In a perfect world, all students would be intrinsically motivated to learn. The acquisition of knowledge would be reason enough for children to go to school, and the achievement of academic success would be the only incentive required to keep them there -- alert, interested, and involved. In a perfect world.
The real world, of course, bears little resemblance to perfection. In your classroom, some students probably are unmotivated and uninterested most of the time; most students certainly are unmotivated and uninterested some of the time. Most likely, some extrinsic motivation -- in the form of rewards -- is required all of the time.
The Education World articles below explore the subject of classroom rewards and offer teacher and expert suggestions for getting the most bang for your motivational buck.
Learn More About Rewards that Motivate
Explore these Education World articles to learn about some of the incentives -- both tangible and intangible -- that teachers use to reward students for good behavior and academic effort.
School-Wide Rewards Improve Behavior, Boost Achievement
Many schools use rewards as one part of their school-wide effort to boost student achievement and test scores. Others reward attendance, behavior, attributes of student character, homework completion, or other pieces of the “student achievement puzzle.”
Classroom Rewards Reap Dividends for Teachers and Students
All teachers prefer to rely on students' intrinsic motivation to encourage them to come to school, do their homework, and focus on classroom activities, but many supplement the internal drive to succeed with external rewards. The teachers say rewards can help kids master the expectations of acceptable classroom behavior and scholastic achievement. Included: Ten tips for using rewards in the classroom.
Wanted: Rewards, Rewards, and More Rewards
Do rewards motivate students? Some say no, but many teachers think they do. Education World takes a look at a wide variety of rewards used by teachers in the classroom. If you are looking for a way to reward students for good behavior or academic effort, you might find the ticket here.
Reward Systems That Work: What to Give and When to Give It
Read about four teachers' ways of rewarding students' good behavior and motivation. Learn what to give and when and how you can encourage students to improve. Included: 35 reasonable rewards.
Carrots or Sticks? Alfie Kohn on Rewards and Punishment
Former teacher Alfie Kohn is an outspoken critic of the focus on grades and test scores. In an exclusive e-interview with Education World writer Cara Bafile, Kohn shares his views on classroom rewards and punishment and talks about how teachers can encourage intrinsic motivation. He also tackles the tough topics -- standards, accountability, and high-stakes testing.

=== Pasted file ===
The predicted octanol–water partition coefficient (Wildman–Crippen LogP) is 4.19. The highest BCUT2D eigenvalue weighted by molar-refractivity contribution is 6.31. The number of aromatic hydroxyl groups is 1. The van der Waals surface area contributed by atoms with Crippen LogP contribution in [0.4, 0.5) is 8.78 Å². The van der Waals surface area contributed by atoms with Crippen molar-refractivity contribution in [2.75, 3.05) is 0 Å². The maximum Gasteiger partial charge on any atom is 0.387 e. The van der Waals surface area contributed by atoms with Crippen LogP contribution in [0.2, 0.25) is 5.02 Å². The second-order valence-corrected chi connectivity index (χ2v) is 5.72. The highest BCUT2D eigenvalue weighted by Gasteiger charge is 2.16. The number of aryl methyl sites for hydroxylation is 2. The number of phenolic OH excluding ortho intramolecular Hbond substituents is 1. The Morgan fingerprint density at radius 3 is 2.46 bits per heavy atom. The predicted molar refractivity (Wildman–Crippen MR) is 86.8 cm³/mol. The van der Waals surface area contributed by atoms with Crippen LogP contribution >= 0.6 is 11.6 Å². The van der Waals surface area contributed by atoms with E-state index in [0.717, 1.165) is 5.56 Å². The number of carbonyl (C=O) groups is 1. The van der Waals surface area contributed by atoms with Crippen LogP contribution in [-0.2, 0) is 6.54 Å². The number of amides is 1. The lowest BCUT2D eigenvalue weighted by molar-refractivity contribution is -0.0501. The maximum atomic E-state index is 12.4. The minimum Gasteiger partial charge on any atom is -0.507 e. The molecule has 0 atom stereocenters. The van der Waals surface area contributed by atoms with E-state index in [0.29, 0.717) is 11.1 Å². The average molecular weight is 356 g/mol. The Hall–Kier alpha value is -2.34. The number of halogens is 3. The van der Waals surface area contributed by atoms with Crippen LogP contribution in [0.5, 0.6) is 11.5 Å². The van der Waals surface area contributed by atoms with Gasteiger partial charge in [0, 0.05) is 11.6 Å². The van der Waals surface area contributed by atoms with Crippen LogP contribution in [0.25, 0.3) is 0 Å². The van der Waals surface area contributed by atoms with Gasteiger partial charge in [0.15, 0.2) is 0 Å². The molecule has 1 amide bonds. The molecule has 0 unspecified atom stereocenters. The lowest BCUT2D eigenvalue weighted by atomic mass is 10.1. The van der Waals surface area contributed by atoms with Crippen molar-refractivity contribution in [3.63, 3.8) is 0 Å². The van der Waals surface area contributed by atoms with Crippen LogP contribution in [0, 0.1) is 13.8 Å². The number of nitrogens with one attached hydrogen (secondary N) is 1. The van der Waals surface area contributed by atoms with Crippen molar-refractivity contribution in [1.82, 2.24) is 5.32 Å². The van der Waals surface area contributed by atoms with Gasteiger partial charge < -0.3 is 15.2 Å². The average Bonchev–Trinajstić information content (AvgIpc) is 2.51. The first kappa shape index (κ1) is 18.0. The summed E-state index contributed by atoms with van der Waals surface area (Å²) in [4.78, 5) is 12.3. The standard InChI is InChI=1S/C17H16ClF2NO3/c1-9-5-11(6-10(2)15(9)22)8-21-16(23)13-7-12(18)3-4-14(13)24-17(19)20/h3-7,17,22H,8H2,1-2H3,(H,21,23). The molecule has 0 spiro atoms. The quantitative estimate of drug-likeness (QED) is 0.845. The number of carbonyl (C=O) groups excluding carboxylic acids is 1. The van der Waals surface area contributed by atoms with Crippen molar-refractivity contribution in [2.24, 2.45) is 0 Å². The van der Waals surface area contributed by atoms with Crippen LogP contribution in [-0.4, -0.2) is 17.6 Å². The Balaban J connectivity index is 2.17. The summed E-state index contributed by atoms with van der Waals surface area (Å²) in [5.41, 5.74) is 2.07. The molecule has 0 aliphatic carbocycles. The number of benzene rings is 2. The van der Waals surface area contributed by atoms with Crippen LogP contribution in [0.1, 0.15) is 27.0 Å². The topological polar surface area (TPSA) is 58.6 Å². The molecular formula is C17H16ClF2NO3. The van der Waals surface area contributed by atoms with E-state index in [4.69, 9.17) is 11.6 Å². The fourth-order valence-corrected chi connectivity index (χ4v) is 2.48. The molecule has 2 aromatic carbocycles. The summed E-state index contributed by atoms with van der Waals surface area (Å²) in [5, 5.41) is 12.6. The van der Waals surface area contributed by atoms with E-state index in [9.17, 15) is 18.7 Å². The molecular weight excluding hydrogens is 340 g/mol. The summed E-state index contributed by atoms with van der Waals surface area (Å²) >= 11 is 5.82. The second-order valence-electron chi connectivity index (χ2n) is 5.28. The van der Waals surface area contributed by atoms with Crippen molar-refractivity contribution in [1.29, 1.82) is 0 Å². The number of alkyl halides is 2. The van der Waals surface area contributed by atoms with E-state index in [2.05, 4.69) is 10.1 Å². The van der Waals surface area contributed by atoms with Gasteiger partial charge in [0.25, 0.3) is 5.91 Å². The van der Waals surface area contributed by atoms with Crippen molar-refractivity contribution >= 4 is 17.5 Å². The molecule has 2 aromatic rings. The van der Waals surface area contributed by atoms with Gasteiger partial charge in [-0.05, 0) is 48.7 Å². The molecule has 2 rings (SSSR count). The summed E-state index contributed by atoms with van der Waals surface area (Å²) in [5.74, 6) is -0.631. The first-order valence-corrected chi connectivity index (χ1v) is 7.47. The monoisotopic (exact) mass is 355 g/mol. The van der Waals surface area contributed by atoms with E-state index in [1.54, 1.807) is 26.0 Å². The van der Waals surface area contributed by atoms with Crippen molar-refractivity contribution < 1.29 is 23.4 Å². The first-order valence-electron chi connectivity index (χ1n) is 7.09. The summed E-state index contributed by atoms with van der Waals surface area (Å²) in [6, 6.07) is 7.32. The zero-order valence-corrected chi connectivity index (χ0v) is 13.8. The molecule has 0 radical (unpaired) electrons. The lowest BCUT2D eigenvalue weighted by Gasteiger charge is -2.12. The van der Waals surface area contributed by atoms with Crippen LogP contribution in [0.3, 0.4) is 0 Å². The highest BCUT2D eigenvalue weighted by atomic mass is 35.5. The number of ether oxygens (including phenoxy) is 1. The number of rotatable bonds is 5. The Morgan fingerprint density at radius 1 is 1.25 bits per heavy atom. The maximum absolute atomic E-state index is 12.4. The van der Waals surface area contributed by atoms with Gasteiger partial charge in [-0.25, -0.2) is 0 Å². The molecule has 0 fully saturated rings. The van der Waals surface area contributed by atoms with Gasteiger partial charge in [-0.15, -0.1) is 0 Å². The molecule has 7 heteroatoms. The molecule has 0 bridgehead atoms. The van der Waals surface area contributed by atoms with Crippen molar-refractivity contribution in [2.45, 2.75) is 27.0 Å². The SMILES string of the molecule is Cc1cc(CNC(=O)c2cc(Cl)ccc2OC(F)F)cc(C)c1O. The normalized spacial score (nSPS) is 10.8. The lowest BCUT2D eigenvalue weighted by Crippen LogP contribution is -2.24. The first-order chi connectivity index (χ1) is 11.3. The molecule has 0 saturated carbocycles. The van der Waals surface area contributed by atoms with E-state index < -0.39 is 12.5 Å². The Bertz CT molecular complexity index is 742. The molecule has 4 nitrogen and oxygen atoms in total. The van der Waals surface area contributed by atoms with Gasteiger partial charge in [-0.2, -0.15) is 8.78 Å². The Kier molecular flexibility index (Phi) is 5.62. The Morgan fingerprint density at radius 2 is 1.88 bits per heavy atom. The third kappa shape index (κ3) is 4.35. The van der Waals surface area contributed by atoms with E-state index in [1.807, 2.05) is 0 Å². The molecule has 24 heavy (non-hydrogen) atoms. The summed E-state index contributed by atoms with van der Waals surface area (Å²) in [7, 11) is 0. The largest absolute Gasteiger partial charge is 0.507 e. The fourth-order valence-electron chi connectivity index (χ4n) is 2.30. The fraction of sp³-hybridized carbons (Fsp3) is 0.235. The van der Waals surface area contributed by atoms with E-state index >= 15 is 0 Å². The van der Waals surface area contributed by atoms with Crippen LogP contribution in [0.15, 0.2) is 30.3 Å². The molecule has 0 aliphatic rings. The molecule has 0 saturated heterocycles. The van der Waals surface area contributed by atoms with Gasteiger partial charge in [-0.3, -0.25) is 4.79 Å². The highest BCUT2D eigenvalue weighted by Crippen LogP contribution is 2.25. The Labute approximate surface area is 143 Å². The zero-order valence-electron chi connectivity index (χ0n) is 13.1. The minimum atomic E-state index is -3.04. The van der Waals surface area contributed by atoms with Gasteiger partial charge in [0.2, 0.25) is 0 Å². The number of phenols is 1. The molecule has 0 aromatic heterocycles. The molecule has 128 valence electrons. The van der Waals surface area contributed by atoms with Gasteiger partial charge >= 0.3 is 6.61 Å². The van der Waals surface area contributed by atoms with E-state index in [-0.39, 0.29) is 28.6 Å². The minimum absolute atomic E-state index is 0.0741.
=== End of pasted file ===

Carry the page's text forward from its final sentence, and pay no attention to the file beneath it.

99 Ways to Say 'Very Good'
Start off the new year on the right foot. Choose -- and use -- one of these 99+ ways to say "Very Good" to your students.
The Power of Written Praise
Being roused from a sound sleep by one of your students' parents can be a rude awakening. But in one recent case it got educator Max Fischer reflecting about the power of written praise to raise student achievement. Included: Six reasons to put praise for students in writing.
30 Ways to Show Students You Care
Marty Kirschen has developed a caring corner on the Web. His Web site, Caring Education, and his free Learning Through Our Hearts e-mail newsletter offer caring teachers a forum for connecting and networking. Education World talked with Kirschen about his goals and plans for this online "caring community." Included: A sampling of 30 ways teachers can show they care from a recent edition of Learning Through Our Hearts.
High School Kids Featured on Trading Cards
High school kids in Wildwood, New Jersey, don't have to make it to the pros to make it onto a trading card. Good grades, good character, and community and school service can get their photo and statistics on a trading card -- which are given as rewards to elementary and middle school students. Young kids who earn five cards get a free lunch. Included: A description of how to set up a trading card program.
Brag Phone Calls
Too often, parent-teacher communication is about the negative things students do. Many teachers see the value in calling parents to report good news as well. Teacher Donna Kelly believes in the power of "brag phone calls," but she lets her students make those calls.